FIG. 1 is a perspective view of a capacitor incorporating a hermetic glass to metal compression seal constructed in accordance with the present invention.
FIG. 2 is a cross-sectional view partially broken away of one of the compression seals of the component of FIG. 1.
FIG. 3 is an exploded view of the end seal and the capacitor construction of the capacitor of FIG. 1.
Referring now to FIGS. 1 and 3, there is shown a capacitor component which is constructed in accordance with the present invention and includes an outer metal case 10 surrounding a capacitor 12 which may be insulated from the case by a plastic sheath 14. The capacitor has electrical leads consisting of wires 16,18 which pass through end seals 20. Each end seal is of the hermetic type in which an outer metal ring 22 compressively loads an intermediate disc 24 made of glass which surrounds and is fused to an eye of metal 26. The assembly of the unit involves physically locating the various parts together in the designed manner of assembly and subjecting the joints between the ring 22 and the can 10 to RF or other heating so as to fuse a solder or brazing alloy to join these parts. The eyelets at each end 26 are soldered to the respective leads 16,18 by direct application of flame heat.
Difficulties previously experienced due to heating of capacitor components, have finally been traced to heating of the eyelet. The metal eyelet serves as a transition from the glass to the lead itself and permits manufacture of the hermetic seal as a distinct and separate component part so that its manufacture is normally accomplished in a specialized glassworks, whereas the component itself may be manufactured as other electrical components and fused to the hermetic seal with brazing and soldering techniques. The eyelet must possess a number of desirable characteristics in order to be successful. It has been found that, when made of a material which is non-ferromagnetic at the temperature of operation, induction heating losses can be reduced to a level substantially below current experience and made capable for severe applications where reduction of component size to a minimum is essential.
It has been found that the alloy commonly known as Hastelloy B is entirely suitable for this purpose and is a preferred metal alloy for use in the present invention. Hastelloy B is an alloy of about 64% nickel and 28% molybdenum with other percentages of alloying material being limited to about 0.5% carbon, 5% iron, 2.5% cobalt and 1% chromium. This alloy is widely used for its outstanding corrosion resistance, particularly in as welded condition without further treatment and data is available for its use in that application, but relatively little electrical and magnetic data is available for use in the present application. Even so, Hastelloy B is found to possess a low Curie temperature, so that it is non-ferromagnetic at temperatures of operaton down to -65° C. In general, the coefficient of thermal expansion is about 100 cm/cm×10-7 /°C. and when properly treated, bonds very well to glasses such as Corning 9013 and 9010 which have thermal coefficients of expansion of about 95 cm/cm×107 /° C. Hastelloy B is essentially paramagnetic at all temperatures of operation and is found to have low magnetic and electrical losses. Platinum, palladium, and nickel-tungsten alloy are also expected to be operable in this invention but possess one or more disadvantages, usually relating to cost and availability.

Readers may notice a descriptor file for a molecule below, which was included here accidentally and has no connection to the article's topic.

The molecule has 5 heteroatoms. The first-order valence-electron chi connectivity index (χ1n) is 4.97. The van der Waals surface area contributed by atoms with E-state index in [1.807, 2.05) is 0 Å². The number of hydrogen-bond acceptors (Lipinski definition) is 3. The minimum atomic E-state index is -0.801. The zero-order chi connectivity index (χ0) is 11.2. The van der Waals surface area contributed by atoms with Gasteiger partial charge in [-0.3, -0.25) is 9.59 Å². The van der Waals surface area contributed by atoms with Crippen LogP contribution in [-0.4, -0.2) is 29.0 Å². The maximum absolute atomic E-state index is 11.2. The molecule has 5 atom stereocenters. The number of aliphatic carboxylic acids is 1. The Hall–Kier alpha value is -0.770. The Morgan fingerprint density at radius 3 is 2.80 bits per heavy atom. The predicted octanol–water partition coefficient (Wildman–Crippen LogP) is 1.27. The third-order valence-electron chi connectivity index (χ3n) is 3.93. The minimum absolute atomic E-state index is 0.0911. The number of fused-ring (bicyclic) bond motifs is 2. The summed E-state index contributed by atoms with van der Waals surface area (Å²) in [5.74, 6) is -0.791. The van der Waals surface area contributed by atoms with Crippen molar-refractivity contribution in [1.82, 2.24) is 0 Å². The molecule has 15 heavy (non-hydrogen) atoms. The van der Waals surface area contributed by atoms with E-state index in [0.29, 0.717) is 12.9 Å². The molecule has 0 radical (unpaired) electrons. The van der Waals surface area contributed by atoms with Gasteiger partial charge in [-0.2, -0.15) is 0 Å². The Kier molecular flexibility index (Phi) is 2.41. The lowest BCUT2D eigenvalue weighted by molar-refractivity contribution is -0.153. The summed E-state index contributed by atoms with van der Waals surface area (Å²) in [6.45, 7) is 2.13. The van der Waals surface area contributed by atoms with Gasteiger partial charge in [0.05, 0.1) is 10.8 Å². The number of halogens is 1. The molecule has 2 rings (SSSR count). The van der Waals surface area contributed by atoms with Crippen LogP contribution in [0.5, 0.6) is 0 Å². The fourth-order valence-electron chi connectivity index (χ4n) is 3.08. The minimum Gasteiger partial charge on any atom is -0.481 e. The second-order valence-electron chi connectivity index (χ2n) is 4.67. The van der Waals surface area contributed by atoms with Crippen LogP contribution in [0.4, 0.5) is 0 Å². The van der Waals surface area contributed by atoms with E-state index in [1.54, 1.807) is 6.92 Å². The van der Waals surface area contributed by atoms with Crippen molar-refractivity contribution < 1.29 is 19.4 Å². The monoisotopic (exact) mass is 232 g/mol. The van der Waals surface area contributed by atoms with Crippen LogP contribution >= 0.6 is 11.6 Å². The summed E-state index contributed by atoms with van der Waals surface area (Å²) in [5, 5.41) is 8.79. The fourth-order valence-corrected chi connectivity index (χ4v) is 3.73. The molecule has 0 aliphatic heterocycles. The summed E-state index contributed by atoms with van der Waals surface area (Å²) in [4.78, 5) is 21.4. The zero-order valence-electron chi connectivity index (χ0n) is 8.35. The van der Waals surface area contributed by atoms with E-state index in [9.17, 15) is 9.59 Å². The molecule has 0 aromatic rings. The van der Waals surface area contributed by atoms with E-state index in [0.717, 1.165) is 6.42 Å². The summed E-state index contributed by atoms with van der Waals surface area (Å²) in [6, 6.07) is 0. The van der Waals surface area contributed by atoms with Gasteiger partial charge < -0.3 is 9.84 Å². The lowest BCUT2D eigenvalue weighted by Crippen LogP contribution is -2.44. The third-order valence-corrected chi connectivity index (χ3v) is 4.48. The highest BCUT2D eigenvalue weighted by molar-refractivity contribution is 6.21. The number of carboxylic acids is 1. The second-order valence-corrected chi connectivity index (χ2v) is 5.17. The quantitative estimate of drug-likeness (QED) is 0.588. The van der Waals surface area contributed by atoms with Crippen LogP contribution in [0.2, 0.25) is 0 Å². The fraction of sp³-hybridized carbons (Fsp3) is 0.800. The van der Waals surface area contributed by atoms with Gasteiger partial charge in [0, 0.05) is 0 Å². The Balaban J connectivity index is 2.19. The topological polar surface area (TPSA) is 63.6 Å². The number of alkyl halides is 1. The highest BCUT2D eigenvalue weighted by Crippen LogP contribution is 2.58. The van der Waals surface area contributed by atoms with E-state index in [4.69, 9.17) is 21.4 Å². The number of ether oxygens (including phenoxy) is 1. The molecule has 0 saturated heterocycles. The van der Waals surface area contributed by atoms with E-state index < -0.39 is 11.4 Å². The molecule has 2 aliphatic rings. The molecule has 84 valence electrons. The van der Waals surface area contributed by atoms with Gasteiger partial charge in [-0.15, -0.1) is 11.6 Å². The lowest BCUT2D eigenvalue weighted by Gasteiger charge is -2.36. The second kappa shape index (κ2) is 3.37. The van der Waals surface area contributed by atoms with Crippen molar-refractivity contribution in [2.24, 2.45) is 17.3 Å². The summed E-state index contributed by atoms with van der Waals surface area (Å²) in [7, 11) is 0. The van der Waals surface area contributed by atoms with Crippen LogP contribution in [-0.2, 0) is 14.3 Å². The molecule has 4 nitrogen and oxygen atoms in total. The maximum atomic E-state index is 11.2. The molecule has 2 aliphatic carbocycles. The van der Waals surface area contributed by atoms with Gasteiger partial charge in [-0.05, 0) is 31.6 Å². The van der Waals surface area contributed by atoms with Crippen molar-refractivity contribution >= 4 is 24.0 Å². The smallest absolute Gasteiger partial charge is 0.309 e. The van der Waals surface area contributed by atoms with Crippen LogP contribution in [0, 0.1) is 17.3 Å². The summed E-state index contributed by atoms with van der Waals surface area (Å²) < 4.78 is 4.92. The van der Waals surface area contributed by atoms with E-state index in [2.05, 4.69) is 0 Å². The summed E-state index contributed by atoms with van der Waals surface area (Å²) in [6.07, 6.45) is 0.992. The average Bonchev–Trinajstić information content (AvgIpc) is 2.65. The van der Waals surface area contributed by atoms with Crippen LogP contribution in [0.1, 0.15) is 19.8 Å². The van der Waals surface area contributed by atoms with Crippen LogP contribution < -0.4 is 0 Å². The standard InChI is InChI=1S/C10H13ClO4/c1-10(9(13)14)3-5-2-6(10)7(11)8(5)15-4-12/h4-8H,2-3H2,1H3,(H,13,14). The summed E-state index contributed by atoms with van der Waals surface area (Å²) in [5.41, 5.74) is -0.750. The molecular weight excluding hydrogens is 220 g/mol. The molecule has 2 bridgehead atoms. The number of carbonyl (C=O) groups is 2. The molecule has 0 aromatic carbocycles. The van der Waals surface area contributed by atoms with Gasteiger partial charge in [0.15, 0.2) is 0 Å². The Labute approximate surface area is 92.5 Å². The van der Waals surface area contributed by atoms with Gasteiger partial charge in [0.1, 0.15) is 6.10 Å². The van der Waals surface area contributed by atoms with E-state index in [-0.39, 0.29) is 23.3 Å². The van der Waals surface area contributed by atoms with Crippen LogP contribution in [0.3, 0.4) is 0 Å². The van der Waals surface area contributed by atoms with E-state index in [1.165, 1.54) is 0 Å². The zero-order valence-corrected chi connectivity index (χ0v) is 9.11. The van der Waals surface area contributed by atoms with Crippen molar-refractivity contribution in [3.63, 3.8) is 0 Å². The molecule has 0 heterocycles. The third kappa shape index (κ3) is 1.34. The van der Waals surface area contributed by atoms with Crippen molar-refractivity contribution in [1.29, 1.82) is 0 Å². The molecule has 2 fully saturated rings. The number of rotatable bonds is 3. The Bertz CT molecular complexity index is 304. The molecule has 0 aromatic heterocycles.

The following analysis is based upon a review of the literature and is given in aid of understanding the scope of the invention and the way that the useful materials can be distinguished. Hastelloy B has an excellent induction heating characteristic from the view of RF heating. RF heating has a depth of penetration which is related to the bulk resistivity and magnetic permeability as a function of temperature in such a way that as the temperature goes up, the resistivity should go up, which is true for Hastelloy B. Also, as the temperature goes up, the magnetic permeability goes down, so as to give greater penetration. Induction heating also depends on the third power of the magnetic field concentration so that it is particularly important that the penetration be good so as to avoid high surface heating. While these factors may or may not be applicable in certain current carrying circumstances, they can become applicable as the strength of the field strength increases significantly. Platinum is expected to be somewhat less satisfactory in the above analysis, but still workable. Similar nickel-tungsten alloy and palladium characteristics are not available.
With respect to thermal expansion, Hastelloy B is found to be excellent since it is compatible with a wide range of available glasses. Platinum is also excellent as is palladium. Nickel-tungsten alloy is expected to be good-to-excellent based on predictions from the known expansion coefficients of nickel-tungsten, and the considerable similarity of the curve temperature curve in the phase diagrams of the nickel-tungsten systems to nickel-molybdenum.